Police in Georgia Experimenting with GoogleGlass

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Police departments across the country have begun to test and equip their officers with body-worn video recording devices.

But officers at the Byron Police Department in Georgia got to take part in a rare and exciting unprecedented technological experiment: This past September, BPD officers participated in a one-day field study using GoogleGlass in the field, and their results will surely serve as a case-study in how this groundbreaking new video technology can greatly benefit police duties.

By live-streaming the Google Glass footage to the CopTrax system, an integrated in-car video display system specifically made for police squad cars, officers were able to efficiently perform their duties without any hindrance or interference from the Google Glass.

Participating officers put the Google Glass/CopTrax systems through four tests, all of which would be considered routine in a normal day for a patrolling officer — First, officers conducted a standard vehicle patrol while wearing the Google Glass. Second, they performed several traffic stops. Third, officers made an arrest wearing the glasses, and fourth, officers fired both their pistols and rifles to see if the Google Glass affected their accuracy.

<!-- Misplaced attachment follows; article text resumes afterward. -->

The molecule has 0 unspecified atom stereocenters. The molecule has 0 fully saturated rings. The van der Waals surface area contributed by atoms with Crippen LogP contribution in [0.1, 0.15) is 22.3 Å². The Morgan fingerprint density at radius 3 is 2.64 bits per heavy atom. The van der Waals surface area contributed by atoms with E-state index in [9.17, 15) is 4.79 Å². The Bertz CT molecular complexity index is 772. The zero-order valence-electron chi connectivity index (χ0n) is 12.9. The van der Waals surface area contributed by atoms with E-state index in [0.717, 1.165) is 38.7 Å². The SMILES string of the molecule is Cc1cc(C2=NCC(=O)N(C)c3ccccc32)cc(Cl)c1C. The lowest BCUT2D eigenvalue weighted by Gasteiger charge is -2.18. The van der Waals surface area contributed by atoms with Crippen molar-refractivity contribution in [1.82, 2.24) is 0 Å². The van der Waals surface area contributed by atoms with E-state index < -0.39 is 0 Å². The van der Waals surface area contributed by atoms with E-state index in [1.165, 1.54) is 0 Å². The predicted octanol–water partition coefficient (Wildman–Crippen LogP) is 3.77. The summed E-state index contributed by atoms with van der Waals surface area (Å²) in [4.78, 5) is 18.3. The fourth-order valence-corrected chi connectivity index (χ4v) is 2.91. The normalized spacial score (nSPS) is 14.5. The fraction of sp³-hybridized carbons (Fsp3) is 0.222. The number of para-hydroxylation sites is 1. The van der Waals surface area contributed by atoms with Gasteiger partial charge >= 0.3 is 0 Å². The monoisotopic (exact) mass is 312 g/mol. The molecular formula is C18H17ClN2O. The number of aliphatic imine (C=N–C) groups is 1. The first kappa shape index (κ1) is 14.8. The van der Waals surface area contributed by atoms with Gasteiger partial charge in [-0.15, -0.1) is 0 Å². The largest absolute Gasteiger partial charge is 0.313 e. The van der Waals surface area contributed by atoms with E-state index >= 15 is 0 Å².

In the end, there were no complaints from any officers regarding performing their duties while wearing the glasses.

“Google Glass was not an impairment at all,” said Sgt. Eric Ferris, one of the BPD participants. “You don’t even know it’s on.”

The only issues that were raised were technical issues, most notably that the battery life for the glasses is fairly short. Also, the fact that Google Glass is currently for the right eye only could hinder those who are left-side dominant.

However, one of the technological benefits in linking Google Glass to the CopsTrax system is that the live-streaming footage from the glasses can not only feed into patrolling squad cars, but also to smartphones and tablets.

“Google glass works great being paired to the CopTrax Android app,” said Lt. Bryan Hunter, who supervised the September field test. “Being able to see the same thing the officer sees at the same time is awesome.”

As Google Glass becomes more readily available and affordable to the public, it’s safe to say that we will see more police wearing them in time.

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